“Shackleton’s Incredible Journey” is among exploration and adventure literature classics. It provides an incomparable narrative and leads us to reflections about the adventure fundaments. The following text highlight at least two aspects of these fundamentals. But first, let us know more about the journey.
Ernest Shackleton and his crew of 27 men set out in 1914 for the first attempt to cross the Antarctic continent. They did not complete their initial objective. Although they survived to outstanding tribulation these remote regions. After wrecking in the Weddel Sea the crew had to lay on each other hands to face the most difficulties and pursue solutions to the challenge faced.
Incredibly they had shown patience and even good humor in this adverse situation. They succeed in self-rescue after two Antarctic winters crossing ice floes on foot, preparing an improvised vessel, and facing more than 1300 kilometers of the roughest sea in the world between the Antarctic Peninsula and the extreme south of South America.
It may sound like an impossible fantasy. However, if you were in England at the beginning of the 20th century reading the newspaper you will probably see the famous advertisement that Ernest Shackleton ran to recruit men for his expedition:
“Men wanted for hazardous journey. Low wages, bitter cold, long hours of complete darkness. Safe return doubtful. Honor and recognition in event of success”
What may seem insane at first also is an invitation to a grand trial of unprecedented revelation which evokes universal elements of the adventure calls. The challenge of conquering the impossible abet itself. There is something that resonates in us in the face of the unknown. Historian Joseph Campbell in his book “The Hero with a Thousand Faces” realizes that this call to adventure is common throughout history. In addition, the psychologist Viktor Frankl sustains that our human nature seeks tension and to try ourselves to ultimate tests.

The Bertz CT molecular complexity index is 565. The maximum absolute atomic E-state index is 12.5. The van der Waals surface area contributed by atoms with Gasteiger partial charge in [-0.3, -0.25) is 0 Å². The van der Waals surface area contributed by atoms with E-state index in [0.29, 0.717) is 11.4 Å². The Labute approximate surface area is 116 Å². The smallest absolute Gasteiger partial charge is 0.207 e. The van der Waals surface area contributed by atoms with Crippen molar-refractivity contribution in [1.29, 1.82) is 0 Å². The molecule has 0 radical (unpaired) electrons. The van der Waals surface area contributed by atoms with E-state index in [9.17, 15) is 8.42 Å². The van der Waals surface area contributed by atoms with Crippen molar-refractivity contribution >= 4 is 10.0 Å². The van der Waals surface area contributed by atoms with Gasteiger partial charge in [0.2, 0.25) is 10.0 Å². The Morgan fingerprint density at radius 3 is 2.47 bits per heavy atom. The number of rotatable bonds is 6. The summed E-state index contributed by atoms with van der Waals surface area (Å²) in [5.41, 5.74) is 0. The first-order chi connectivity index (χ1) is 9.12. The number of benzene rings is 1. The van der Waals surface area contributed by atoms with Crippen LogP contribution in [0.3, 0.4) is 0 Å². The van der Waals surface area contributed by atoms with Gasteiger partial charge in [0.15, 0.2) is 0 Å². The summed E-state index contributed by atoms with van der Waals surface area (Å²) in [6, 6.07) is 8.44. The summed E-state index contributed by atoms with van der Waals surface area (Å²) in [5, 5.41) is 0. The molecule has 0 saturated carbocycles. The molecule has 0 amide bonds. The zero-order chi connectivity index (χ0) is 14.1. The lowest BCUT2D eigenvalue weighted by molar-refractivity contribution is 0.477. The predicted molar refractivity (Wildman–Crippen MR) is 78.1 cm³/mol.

This reflection is reinforced when on the eve of expedition departure the First World War breaks out and Great Britain declares war on Germany. In this scenario, the Lord of the British Admiralty Winston Churchill sends a telegram to the crew stating that it is the government’s wish that the expedition continues beside the situation. And there is our first fundamental:
Launch yourself into an adventure so considerable that even a World War won’t make it lose its meaning.
And not only that. This famous newspaper advertisement attracted a diverse expeditionary team. This variety became a key strategy for the journey’s success. Shackleton has composed its crew from experienced extreme exploration veterans to novices. From renowned scholars to simple fishermen. What proved to be common to all were character traits such as perseverance and good humor in the face of adversity.
After months of constant relation, the team formed a complete set of experiences that surplus by far the differences that existed between them. They learned to know each other, and, almost always, to admire each other. That add our second fundamental:
Don’t start the adventure alone! Form a diversified team that enjoys being together.
On the journey, the connections will be strengthened by adversities and the variety of experiences will complement each other in face of challenges.
In summary, our reflection based on the Shackleton expedition highlighted two fundamentals to start an adventure: Make it so universal that not even a World War be able to stop. And consider the crucial point of diversity to form your adventure capable team. Let start?
CAMPBELL, Joseph. The hero with a thousand faces. New World Library, 2008.
FRANKL, Viktor E. O homem em busca de um sentido. Leya, 2012.
LANSING, Alfred. A incrível viagem de Shackleton. Sextante, 2009.
LARSON, Edward J. An empire of ice: Scott, Shackleton, and the heroic age of Antarctic science. Yale University Press, 2011.
WATKINS, Julian. The 100 Greatest Advertisements 1852-1958: Who Wrote Them and what They Did. Courier Corporation, 2012.